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- paediatric infectious disease & immunisation
- stroke medicine
- bleeding disorders & coagulopathies
Ng recently raised an important concern about the inadvertent subcutaneous injection of COVID-19 vaccines that may lead to poor vaccine efficacy and adverse reactions.1 It is correct that the COVID-19 vaccines (such as AstraZeneca, Pfizer, Moderna, Janssen/J&J) are designed for administration by intramuscular injection and should not be injected intravascularly, subcutaneously or intradermally. However, the author further explained that due to the good vascularity in the muscles, the injected vaccine will reach systemic circulation quicker whereas the poor vascularity in the subcutaneous tissue can lead to vaccine failure, this is incorrect.
Most drugs injected into the muscles are meant for sustained absorption through the muscle vasculature and consequent distribution to body tissues is imperative for drugs to reach their target sites to exhibit their pharmacological and therapeutic effects. Unlike many drugs that are injected into the muscles, vaccines are not designed for absorption and distribution to systemic circulation. Once injected into the muscles, the COVID-19 vaccines spur an immune response against vaccine transfected cells. The antigen, lymphocytes and antigen-presenting cells drain through lymphatics into lymph nodes leading to humoral and cellular immune responses following vaccination. The COVID-19 vaccines absorption into systemic circulation may lead to vaccine distribution and transfection in distant tissues beyond injection site, that can cause rare serious adverse effects including autoimmune reactions against distance tissues.2
It has been recently demonstrated that direct administration of vaccine into—and distribution through systemic circulation may be responsible for platelets-adenoviral vector interaction, platelets aggregation and activation.3 This may also explain vaccine-induced immune thrombotic thrombocytopaenia, also known as the thrombosis with thrombocytopaenia syndrome, leading to postimmunisation rare fatal thrombotic events like cerebral venous sinus thrombosis or the splanchnic vein thrombosis.4 Other adverse reactions of concern, such as postvaccine myocarditis/pericarditis5 and Guillain-Barré syndrome2 may also be associated with inadvertent vaccine distribution and transfection to tissues beyond injection site.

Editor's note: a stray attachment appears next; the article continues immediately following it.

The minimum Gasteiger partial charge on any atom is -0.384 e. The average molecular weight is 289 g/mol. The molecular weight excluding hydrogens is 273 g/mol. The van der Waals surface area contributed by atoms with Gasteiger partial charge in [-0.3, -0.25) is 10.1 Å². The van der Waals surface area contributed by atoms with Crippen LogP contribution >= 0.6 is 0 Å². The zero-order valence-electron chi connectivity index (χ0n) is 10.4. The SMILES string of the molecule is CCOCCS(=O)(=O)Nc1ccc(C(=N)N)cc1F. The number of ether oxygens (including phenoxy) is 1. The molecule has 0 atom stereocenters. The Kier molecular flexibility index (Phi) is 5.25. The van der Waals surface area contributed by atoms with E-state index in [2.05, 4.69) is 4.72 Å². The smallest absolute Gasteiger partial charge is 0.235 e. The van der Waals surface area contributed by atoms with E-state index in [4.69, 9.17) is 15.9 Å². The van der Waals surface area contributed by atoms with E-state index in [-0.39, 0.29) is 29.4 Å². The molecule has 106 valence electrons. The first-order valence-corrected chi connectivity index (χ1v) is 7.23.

It was, therefore, cautioned that intramuscular injection of vaccine should be done with aspiration technique to avoid inadvertent vaccine administration into deltoid muscle vasculature that may lead to vaccine distribution to distance tissues which increases the risk of developing severe adverse reactions to COVID-19 vaccines. Poor injection technique may also cause a direct injury to the axillary nerves adjacent to the injection site in deltoid muscle that may lead to peripheral neuropathy. The consequent vaccine transfection and translation in the nerves may spur an immune response against nerve cells potentially cuasing an autoimmune nerve damage, for instance Guillain-Barré syndrome. All COVID vaccinators should be made aware of potential complications of poor injection technique; competency-based assessments may be considered for all vaccinators to improve COVID vaccine safety.
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Correction notice This article has been corrected since it was first published. Correspondence address postcode has been corrected to HD1 3DH.
Contributors HM conceived the concept, wrote, revised and approved the final version of the manuscript.
Funding The authors have not declared a specific grant for this research from any funding agency in the public, commercial or not-for-profit sectors.
Competing interests None declared.
Provenance and peer review Not commissioned; internally peer reviewed.
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